The order of the function definitions makes it easy to understand the program, in that for any function you first see the whole story, and then can look below for the details if you want to. If you don't care how we test for vowels, don’t read that function.

Consider the functions at different levels in the outline. (The highest level is the whole job, the next highest is the functions that level calls, and so on down to the lowest level functions, which don't call any other functions.) The lowest level functions do only one simple thing. The higher level functions do simple combinations of things.

For this reason, none of the functions need many arguments. That eases the burden of having so many functions.

You can understand what a function is doing and how it does it separately from any functions that are not its parts. Also, you can understand a function without knowing how its parts do what they do: it's enough to know what the parts do.

For example, you can understand translate_word()

void translate_word(char oldwd[],char newwd[])

{

char shortened[WORDSIZE],lengthened[WORDSIZE];

if(!is_vowel(oldwd[0]))//if it’s not a vowel

{

remove_first(oldwd,shortened);

strcat(lengthened,"ay");//strcat() adds to the                                //string you give it

strcpy(newwd,lengthened);

}

else

{

strcpy(newwd,oldwd);

strcat(newwd,"way");

}

}

without knowing how to remove the first letter, or how to add a letter onto a word.

That's the power of this approach, once you master it. No matter how big and complicated a problem is, you can always break it down into manageable parts, each of which you can tackle successfully. It may take time, but you'll get it done, and it will work.

There's further practical value, even beyond being able to solve big problems. The way this program is organized, you could change many aspects of it with little or no need to modify other parts. For example, if you changed to a different way of placing words in the file, only the functions that read from the file would need to be changed. Or suppose I want to change 'y' from a consonant to a vowel... I'd only have to change one line in the program. Changes of this kind are part of what is called software maintenance, and for real software the costs of maintenance are always greater than the original cost of writing the program. So writing the program from the start in a way that simplifies maintenance is very important.

Finally, notice that much of the process you've just seen has nothing to do with C. Only when you get to deciding specifically how to represent the information in the program, and then declare and define your functions does C come in. So you can (and you will) use this approach in any language. When you get into object oriented design some other ideas will become important too, but the problem decomposition skills you learn here will still be basic.

In real life you are unlikely to use top-down design in its pure form. As you get more skillful you will find that you mix up your approaches, sometimes doing design from the top, and sometimes starting by doing some design for a particularly difficult part of a problem before looking at the overall structure. The key point is, whether you work top down or bottom up, you will be looking for ways to use compositionality: divide up complicated programs into simple parts.

Programming Style Guide

For the remaining programming assignments I'll be examining the following aspects of your code. Each point has a two or three letter code that I'll use to indicate to you that I've found a problem of that type. You can avoid possible REDOs of your code by checking these points yourself. Also, keep this list so you can understand the marks on your papers when I return them.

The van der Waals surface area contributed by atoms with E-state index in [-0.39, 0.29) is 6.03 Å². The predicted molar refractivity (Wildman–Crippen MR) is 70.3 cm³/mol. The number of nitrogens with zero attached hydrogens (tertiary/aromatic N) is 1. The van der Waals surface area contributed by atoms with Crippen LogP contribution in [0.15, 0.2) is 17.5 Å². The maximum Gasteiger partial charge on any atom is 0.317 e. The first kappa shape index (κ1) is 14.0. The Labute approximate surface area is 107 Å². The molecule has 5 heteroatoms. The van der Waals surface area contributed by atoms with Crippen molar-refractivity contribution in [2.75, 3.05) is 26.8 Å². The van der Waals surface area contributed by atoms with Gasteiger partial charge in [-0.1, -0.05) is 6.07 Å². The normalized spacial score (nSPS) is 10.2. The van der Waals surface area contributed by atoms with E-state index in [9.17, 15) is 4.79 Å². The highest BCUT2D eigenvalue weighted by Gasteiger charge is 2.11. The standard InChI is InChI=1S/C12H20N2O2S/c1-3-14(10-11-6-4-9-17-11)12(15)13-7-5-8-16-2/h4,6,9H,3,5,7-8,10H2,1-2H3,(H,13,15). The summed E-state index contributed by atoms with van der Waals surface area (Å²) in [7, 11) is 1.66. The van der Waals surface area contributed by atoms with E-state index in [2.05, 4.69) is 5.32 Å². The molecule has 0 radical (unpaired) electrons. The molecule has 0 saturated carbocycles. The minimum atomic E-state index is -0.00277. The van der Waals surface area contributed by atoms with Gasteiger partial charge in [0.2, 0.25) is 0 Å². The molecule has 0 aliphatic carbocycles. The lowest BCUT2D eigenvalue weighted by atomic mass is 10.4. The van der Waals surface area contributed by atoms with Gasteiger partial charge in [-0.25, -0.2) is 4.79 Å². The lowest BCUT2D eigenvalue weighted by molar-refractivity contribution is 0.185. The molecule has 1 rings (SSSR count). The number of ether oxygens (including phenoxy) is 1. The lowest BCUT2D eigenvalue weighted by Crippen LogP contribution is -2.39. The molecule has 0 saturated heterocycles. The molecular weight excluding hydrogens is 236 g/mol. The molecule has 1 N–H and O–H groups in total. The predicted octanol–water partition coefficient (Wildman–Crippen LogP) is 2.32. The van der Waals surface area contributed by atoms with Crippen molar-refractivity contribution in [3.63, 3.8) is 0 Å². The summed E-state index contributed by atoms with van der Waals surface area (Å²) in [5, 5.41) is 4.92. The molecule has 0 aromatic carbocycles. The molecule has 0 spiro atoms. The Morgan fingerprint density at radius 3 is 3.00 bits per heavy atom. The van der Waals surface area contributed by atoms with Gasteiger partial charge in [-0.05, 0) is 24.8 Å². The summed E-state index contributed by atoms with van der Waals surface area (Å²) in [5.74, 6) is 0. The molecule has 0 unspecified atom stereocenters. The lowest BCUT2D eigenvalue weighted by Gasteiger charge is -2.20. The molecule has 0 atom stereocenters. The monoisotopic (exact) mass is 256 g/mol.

II Incorrect indenting. There are many ways people indent their C code, but there's only one way that I'll accept from here on. This way has some advantages in readability, but more than that (1) if you are all consistent it helps me read your code, and (2) in real life you'll have to get used to following specific guidelines in your code, so why not get some practice now. [If you are used to some other way of indenting, your real-life co-workers will not care; they will expect you to follow the same rules they use. It's the same deal here.]

The rules are:

(a) opening curly braces are always placed on a line by themselves immediately below the first character of the keyword that controls the code in the brace, such as for, if, while or else, or the header of a function.

(b) lines inside braces are indented one tab stop to the right of the brace

(c) closing curly braces always occur on lines by themselves immediately below the corresponding opening brace

(d) when an if, else, for, while or similar construct controls a single statement, without curly braces, put the statement on the next line and indent the statement one tab stop.

For example,

void foo(int x, int y)

{

int i;

for (i=0;i<N;i++)

{

printf("%d",i);

printf("%d",i*i);

if (i>M)

printf("M exceeded.");

}

}

BN Bad name. Choose names for your functions and variables that convey what they are used for. Variables that are just used for indexing or counting in a loop should have short names like i or n or t.

DC Define constant. If the same value occurs in more than one place in your code define a constant. Also, if 5,6, and 7 (say) occur in your program, with 5 arising from 6-1 and 7 from 6+1, define a constant for 6 (say C) and express the others as C-1 and C+1. This kind of thing is crucial in making it easy to change your code. The slogan is, code one assumption in one place.

GV Global variable. As you know, these are forbidden in this class.

NC Needs comment. If there's something tricky about your code explain it in a comment.

UC Unnecessary comment. If you choose your names wisely you'll need very few comments. Comments that explain the obvious are bad; leave them out.

CTC Code too complex. Find a simpler approach.

FTL Function too long. A function should have no more than a dozen lines, besides declarations.